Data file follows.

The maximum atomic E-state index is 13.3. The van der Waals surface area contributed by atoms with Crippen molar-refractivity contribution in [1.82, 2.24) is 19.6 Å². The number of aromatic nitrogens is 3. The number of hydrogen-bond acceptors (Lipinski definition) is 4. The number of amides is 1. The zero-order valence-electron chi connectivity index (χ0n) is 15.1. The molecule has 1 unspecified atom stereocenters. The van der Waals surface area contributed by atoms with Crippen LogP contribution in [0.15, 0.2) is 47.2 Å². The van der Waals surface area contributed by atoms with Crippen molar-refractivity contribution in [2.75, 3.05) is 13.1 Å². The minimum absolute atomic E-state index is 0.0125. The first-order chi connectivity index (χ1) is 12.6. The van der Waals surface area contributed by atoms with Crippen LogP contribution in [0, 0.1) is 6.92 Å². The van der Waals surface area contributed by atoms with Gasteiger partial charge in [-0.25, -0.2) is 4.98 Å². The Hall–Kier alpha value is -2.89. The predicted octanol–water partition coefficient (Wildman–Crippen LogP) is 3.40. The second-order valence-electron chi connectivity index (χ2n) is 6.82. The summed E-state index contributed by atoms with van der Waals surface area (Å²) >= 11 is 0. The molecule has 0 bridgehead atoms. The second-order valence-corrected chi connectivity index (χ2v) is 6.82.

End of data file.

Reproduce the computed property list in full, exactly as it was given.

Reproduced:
The maximum atomic E-state index is 13.3. The van der Waals surface area contributed by atoms with Crippen molar-refractivity contribution in [1.82, 2.24) is 19.6 Å². The number of aromatic nitrogens is 3. The number of hydrogen-bond acceptors (Lipinski definition) is 4. The number of amides is 1. The zero-order valence-electron chi connectivity index (χ0n) is 15.1. The molecule has 1 unspecified atom stereocenters. The van der Waals surface area contributed by atoms with Crippen LogP contribution in [0.15, 0.2) is 47.2 Å². The van der Waals surface area contributed by atoms with Crippen molar-refractivity contribution in [2.75, 3.05) is 13.1 Å². The minimum absolute atomic E-state index is 0.0125. The first-order chi connectivity index (χ1) is 12.6. The van der Waals surface area contributed by atoms with Crippen LogP contribution in [0, 0.1) is 6.92 Å². The van der Waals surface area contributed by atoms with Gasteiger partial charge in [-0.25, -0.2) is 4.98 Å². The Hall–Kier alpha value is -2.89. The predicted octanol–water partition coefficient (Wildman–Crippen LogP) is 3.40. The second-order valence-electron chi connectivity index (χ2n) is 6.82. The summed E-state index contributed by atoms with van der Waals surface area (Å²) >= 11 is 0. The molecule has 0 bridgehead atoms. The second-order valence-corrected chi connectivity index (χ2v) is 6.82.